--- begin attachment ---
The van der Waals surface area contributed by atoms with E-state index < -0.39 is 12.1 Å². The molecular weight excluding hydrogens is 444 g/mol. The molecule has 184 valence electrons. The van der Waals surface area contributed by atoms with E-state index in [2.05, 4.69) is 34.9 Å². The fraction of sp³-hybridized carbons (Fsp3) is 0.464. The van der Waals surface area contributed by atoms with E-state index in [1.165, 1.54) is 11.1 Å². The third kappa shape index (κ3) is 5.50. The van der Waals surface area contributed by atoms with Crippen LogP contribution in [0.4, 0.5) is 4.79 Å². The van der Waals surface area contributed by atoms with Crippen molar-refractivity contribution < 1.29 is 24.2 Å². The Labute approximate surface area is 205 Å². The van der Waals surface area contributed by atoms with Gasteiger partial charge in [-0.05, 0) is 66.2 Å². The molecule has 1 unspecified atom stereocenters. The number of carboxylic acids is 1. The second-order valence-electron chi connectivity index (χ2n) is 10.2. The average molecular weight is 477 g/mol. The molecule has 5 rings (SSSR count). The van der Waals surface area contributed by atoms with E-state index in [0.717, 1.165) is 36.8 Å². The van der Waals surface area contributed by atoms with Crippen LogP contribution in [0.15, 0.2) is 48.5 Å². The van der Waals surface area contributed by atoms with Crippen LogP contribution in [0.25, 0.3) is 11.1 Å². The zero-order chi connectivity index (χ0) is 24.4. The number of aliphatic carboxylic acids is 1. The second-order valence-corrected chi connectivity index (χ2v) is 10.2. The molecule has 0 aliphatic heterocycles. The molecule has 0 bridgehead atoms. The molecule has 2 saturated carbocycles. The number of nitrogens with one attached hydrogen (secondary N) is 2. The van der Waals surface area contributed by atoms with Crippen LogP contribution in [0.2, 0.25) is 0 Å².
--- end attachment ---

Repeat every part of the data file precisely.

The van der Waals surface area contributed by atoms with E-state index < -0.39 is 12.1 Å². The molecular weight excluding hydrogens is 444 g/mol. The molecule has 184 valence electrons. The van der Waals surface area contributed by atoms with E-state index in [2.05, 4.69) is 34.9 Å². The fraction of sp³-hybridized carbons (Fsp3) is 0.464. The van der Waals surface area contributed by atoms with E-state index in [1.165, 1.54) is 11.1 Å². The third kappa shape index (κ3) is 5.50. The van der Waals surface area contributed by atoms with Crippen LogP contribution in [0.4, 0.5) is 4.79 Å². The van der Waals surface area contributed by atoms with Crippen molar-refractivity contribution < 1.29 is 24.2 Å². The Labute approximate surface area is 205 Å². The van der Waals surface area contributed by atoms with Gasteiger partial charge in [-0.05, 0) is 66.2 Å². The molecule has 1 unspecified atom stereocenters. The number of carboxylic acids is 1. The second-order valence-electron chi connectivity index (χ2n) is 10.2. The average molecular weight is 477 g/mol. The molecule has 5 rings (SSSR count). The van der Waals surface area contributed by atoms with E-state index in [0.717, 1.165) is 36.8 Å². The van der Waals surface area contributed by atoms with Crippen LogP contribution in [0.15, 0.2) is 48.5 Å². The van der Waals surface area contributed by atoms with Crippen LogP contribution in [0.25, 0.3) is 11.1 Å². The zero-order chi connectivity index (χ0) is 24.4. The number of aliphatic carboxylic acids is 1. The second-order valence-corrected chi connectivity index (χ2v) is 10.2. The molecule has 0 aliphatic heterocycles. The molecule has 0 bridgehead atoms. The molecule has 2 saturated carbocycles. The number of nitrogens with one attached hydrogen (secondary N) is 2. The van der Waals surface area contributed by atoms with Crippen LogP contribution in [0.2, 0.25) is 0 Å².